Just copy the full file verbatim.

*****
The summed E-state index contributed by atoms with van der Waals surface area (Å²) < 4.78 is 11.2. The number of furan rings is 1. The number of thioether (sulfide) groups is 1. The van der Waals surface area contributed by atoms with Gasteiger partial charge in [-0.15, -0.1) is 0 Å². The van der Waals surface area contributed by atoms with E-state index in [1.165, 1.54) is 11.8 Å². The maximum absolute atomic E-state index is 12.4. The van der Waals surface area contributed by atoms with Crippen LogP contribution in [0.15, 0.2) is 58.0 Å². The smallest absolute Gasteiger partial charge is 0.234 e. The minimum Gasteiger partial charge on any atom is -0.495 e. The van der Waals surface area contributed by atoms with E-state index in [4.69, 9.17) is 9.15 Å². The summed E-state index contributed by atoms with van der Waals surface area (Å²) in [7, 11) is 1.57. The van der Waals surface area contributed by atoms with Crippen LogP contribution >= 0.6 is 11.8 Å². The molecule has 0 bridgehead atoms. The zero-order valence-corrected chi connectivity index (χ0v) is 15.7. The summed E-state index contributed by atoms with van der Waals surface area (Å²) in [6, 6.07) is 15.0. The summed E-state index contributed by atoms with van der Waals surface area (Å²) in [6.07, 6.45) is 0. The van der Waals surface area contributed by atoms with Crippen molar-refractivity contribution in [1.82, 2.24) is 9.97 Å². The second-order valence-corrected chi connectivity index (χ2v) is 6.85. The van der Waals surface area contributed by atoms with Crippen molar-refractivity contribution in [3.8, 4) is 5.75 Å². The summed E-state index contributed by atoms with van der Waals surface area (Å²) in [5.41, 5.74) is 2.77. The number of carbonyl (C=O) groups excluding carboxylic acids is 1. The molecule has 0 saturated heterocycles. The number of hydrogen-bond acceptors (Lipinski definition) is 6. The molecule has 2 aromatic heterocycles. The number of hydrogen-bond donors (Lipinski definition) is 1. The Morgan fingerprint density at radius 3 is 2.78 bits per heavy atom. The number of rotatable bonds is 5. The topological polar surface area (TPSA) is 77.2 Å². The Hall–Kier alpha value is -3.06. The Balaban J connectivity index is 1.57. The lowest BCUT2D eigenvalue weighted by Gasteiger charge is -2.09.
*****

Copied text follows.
The summed E-state index contributed by atoms with van der Waals surface area (Å²) < 4.78 is 11.2. The number of furan rings is 1. The number of thioether (sulfide) groups is 1. The van der Waals surface area contributed by atoms with Gasteiger partial charge in [-0.15, -0.1) is 0 Å². The van der Waals surface area contributed by atoms with E-state index in [1.165, 1.54) is 11.8 Å². The maximum absolute atomic E-state index is 12.4. The van der Waals surface area contributed by atoms with Crippen LogP contribution in [0.15, 0.2) is 58.0 Å². The smallest absolute Gasteiger partial charge is 0.234 e. The minimum Gasteiger partial charge on any atom is -0.495 e. The van der Waals surface area contributed by atoms with E-state index in [4.69, 9.17) is 9.15 Å². The summed E-state index contributed by atoms with van der Waals surface area (Å²) in [7, 11) is 1.57. The van der Waals surface area contributed by atoms with Crippen LogP contribution >= 0.6 is 11.8 Å². The molecule has 0 bridgehead atoms. The zero-order valence-corrected chi connectivity index (χ0v) is 15.7. The summed E-state index contributed by atoms with van der Waals surface area (Å²) in [6, 6.07) is 15.0. The summed E-state index contributed by atoms with van der Waals surface area (Å²) in [6.07, 6.45) is 0. The van der Waals surface area contributed by atoms with Crippen molar-refractivity contribution in [1.82, 2.24) is 9.97 Å². The second-order valence-corrected chi connectivity index (χ2v) is 6.85. The van der Waals surface area contributed by atoms with Crippen molar-refractivity contribution in [3.8, 4) is 5.75 Å². The summed E-state index contributed by atoms with van der Waals surface area (Å²) in [5.41, 5.74) is 2.77. The number of carbonyl (C=O) groups excluding carboxylic acids is 1. The molecule has 0 saturated heterocycles. The number of hydrogen-bond acceptors (Lipinski definition) is 6. The molecule has 2 aromatic heterocycles. The number of hydrogen-bond donors (Lipinski definition) is 1. The Morgan fingerprint density at radius 3 is 2.78 bits per heavy atom. The number of rotatable bonds is 5. The topological polar surface area (TPSA) is 77.2 Å². The Hall–Kier alpha value is -3.06. The Balaban J connectivity index is 1.57. The lowest BCUT2D eigenvalue weighted by Gasteiger charge is -2.09.